By LEANDRA ROLLE
Tribune Staff Reporter
LOCAL health officials have seen a rise in the number of reported flu cases in the country, with one expert warning Bahamians to stay alert and up to date with their influenza vaccinations before heading into the holiday season.
Dr Felicia Greenslade, head of the Ministry of Health’s National Surveillance Unit, told The Tribune yesterday that officials started seeing an increase in flu-like cases, particularly Influenza A, in early November.
The increase comes at a time when COVID-19 cases continue to be on the downward trend in the country.
“So, this only speaks to the early part of November. We haven’t got an update since then, but we saw basically, our COVID numbers basically dropping off and our Influenza A specifically showing quite an increase, Influenza B is there, but it’s even less than the COVID numbers,” she said.
“So, we’re noticing this trend in terms of increasing flu numbers and less of the COVID, but persons need to still be mindful what you can do to prevent COVID is the same thing that you would do to prevent flu.
“Like when you’re talking about good respiratory hygiene, you’re covering your coughs or sneezes with your elbow or with a disposable piece of tissue, keeping your hands clean after sanitization and for those who are more inclined toward it, you can even continue to wear your mask, if you wish, but the best thing that we will advocate for us to do at this point in time is to be vaccinated.” Dr Greenslade added.
“You can get your flu vaccine at any government clinic. They are free of charge at any of our government facilities. And you just go and you get it. I don’t think you even have to register at the clinic to get a flu shot. And it’s there for children as well.”
Recent reports from the US Centres for Disease Control (CDC) have also noted a growing number of flu cases this season, with over 40 states reporting “high” or “very high” levels of influenza-like activity.
Last month, Pan American Health Organisation (PAHO) director Dr Carissa Etienne warned that cases of seasonal influenza were on the rise in the region “following two years of below-average activity” and urged countries to remain on guard.
Yesterday, Dr Greenslade suggested that the uptick in flu cases this year was not surprising given the recent relaxation of COVID-19 restrictions which limited movement and social interaction during the pandemic.
“You would see an increase because if you look up what was happening last year, persons weren’t moving about, persons were in their home and persons weren’t coming out like that and so you had a good degree of social distancing,” she added.
“You only interacted with the persons in your immediate household. So, we actually had little to no flu in the years of COVID. So now we’re seeing this increase, because again, there’s a bit of naivety to our systems. We’ve all been locked up for a bit, not to use that term, but we’ve all been in for a bit.
“The beauty of the flu virus, like other viruses, it mutates, but as you get your exposure each year, you keep a degree of experience and exposure towards it. We haven’t had that so there’s a degree of naivety to our systems as well, so we anticipated we actually did as we spoke about it within the unit, we anticipated seeing a good amount of flu cases.”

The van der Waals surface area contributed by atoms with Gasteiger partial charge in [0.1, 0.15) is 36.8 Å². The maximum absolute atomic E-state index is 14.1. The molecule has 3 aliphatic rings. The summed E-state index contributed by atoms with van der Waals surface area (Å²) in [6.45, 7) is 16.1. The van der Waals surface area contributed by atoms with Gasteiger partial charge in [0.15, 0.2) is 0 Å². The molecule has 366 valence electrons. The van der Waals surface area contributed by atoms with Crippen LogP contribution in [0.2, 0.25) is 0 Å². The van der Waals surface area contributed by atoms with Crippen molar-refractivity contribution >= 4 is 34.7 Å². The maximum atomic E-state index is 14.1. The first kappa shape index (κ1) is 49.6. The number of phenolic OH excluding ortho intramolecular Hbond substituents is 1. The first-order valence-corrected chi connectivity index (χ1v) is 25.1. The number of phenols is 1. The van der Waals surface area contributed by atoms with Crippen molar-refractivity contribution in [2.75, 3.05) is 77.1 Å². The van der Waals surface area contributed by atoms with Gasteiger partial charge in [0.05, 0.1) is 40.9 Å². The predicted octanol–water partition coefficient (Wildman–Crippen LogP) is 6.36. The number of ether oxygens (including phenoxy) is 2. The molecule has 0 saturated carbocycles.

According to Dr Greenslade, no local deaths have been confirmed to date due to the respiratory illness.
However, she was also clear that this doesn’t mean people can let their guards down and again reminded everyone to get their flu shots.
“Historically, we’ve been challenged with getting our public to take the flu vaccine,” Dr Greenslade added. “There’s a lot of misinformation out there. The same thing that I tried to clear up - persons actually saying they took it and got sick, but what they’re not understanding again is the timeline that they may have been exposed prior to getting their vaccine.
“Every vaccine that the government brings in is vetted and approved for safety first, we don’t just say, ‘okay, we’ve got to bring this in.’ We have our experts in country, as well as persons who we confer with regionally and internationally and the decision is made based on all the safety parameters that are in place - where the vaccine would have been made, the components of it to make sure what we are asking for is exactly what we’re getting.
“There’s a whole board that sits and makes sure that is the case so whatever is being brought into the country is safe and it’s not just safe. It’s efficient and effective. So, Bahamians can have confidence in the vaccines that are being brought in, especially with this flu vaccine.”
The flu season usually starts in late September or early October and ends around March, according to local officials.
Some doctors have already started seeing an increased number of patients with flu-like illnesses, with some complaining of worsened and longer symptoms.
However, local officials were unable to confirm that this year’s flu-like symptoms are worse compared to previous years.